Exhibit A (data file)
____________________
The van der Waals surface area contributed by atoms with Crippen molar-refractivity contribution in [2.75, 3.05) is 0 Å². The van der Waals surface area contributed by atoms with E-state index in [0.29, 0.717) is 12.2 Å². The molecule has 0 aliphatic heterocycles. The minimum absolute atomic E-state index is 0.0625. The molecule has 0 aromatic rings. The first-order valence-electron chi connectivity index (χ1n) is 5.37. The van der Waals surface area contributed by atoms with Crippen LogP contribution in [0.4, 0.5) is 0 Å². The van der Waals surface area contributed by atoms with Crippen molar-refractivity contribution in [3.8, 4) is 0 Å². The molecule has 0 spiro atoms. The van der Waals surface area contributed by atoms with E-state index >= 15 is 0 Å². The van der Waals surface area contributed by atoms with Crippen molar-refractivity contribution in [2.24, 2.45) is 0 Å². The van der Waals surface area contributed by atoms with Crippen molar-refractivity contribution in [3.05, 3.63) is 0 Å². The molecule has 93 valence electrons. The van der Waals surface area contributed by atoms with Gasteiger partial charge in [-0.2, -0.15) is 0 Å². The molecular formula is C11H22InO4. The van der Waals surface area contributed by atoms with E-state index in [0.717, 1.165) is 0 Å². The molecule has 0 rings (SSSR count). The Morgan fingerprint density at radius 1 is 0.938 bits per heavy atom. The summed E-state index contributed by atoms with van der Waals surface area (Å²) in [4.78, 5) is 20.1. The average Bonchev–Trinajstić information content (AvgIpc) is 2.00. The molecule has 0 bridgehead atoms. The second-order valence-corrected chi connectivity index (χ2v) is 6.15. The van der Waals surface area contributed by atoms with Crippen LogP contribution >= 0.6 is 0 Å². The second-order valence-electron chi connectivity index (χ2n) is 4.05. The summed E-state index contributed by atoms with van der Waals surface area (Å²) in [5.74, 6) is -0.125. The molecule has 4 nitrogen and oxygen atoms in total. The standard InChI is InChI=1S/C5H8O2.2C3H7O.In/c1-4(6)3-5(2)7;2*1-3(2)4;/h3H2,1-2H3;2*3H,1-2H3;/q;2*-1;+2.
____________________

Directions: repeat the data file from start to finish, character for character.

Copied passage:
The van der Waals surface area contributed by atoms with Crippen molar-refractivity contribution in [2.75, 3.05) is 0 Å². The van der Waals surface area contributed by atoms with E-state index in [0.29, 0.717) is 12.2 Å². The molecule has 0 aliphatic heterocycles. The minimum absolute atomic E-state index is 0.0625. The molecule has 0 aromatic rings. The first-order valence-electron chi connectivity index (χ1n) is 5.37. The van der Waals surface area contributed by atoms with Crippen LogP contribution in [0.4, 0.5) is 0 Å². The van der Waals surface area contributed by atoms with Crippen molar-refractivity contribution in [3.8, 4) is 0 Å². The molecule has 0 spiro atoms. The van der Waals surface area contributed by atoms with E-state index >= 15 is 0 Å². The van der Waals surface area contributed by atoms with Crippen molar-refractivity contribution in [2.24, 2.45) is 0 Å². The van der Waals surface area contributed by atoms with Crippen molar-refractivity contribution in [3.05, 3.63) is 0 Å². The molecule has 93 valence electrons. The van der Waals surface area contributed by atoms with Gasteiger partial charge in [-0.2, -0.15) is 0 Å². The molecular formula is C11H22InO4. The van der Waals surface area contributed by atoms with E-state index in [0.717, 1.165) is 0 Å². The molecule has 0 rings (SSSR count). The Morgan fingerprint density at radius 1 is 0.938 bits per heavy atom. The summed E-state index contributed by atoms with van der Waals surface area (Å²) in [4.78, 5) is 20.1. The average Bonchev–Trinajstić information content (AvgIpc) is 2.00. The molecule has 0 bridgehead atoms. The second-order valence-corrected chi connectivity index (χ2v) is 6.15. The van der Waals surface area contributed by atoms with Crippen LogP contribution >= 0.6 is 0 Å². The second-order valence-electron chi connectivity index (χ2n) is 4.05. The summed E-state index contributed by atoms with van der Waals surface area (Å²) in [5.74, 6) is -0.125. The molecule has 4 nitrogen and oxygen atoms in total. The standard InChI is InChI=1S/C5H8O2.2C3H7O.In/c1-4(6)3-5(2)7;2*1-3(2)4;/h3H2,1-2H3;2*3H,1-2H3;/q;2*-1;+2.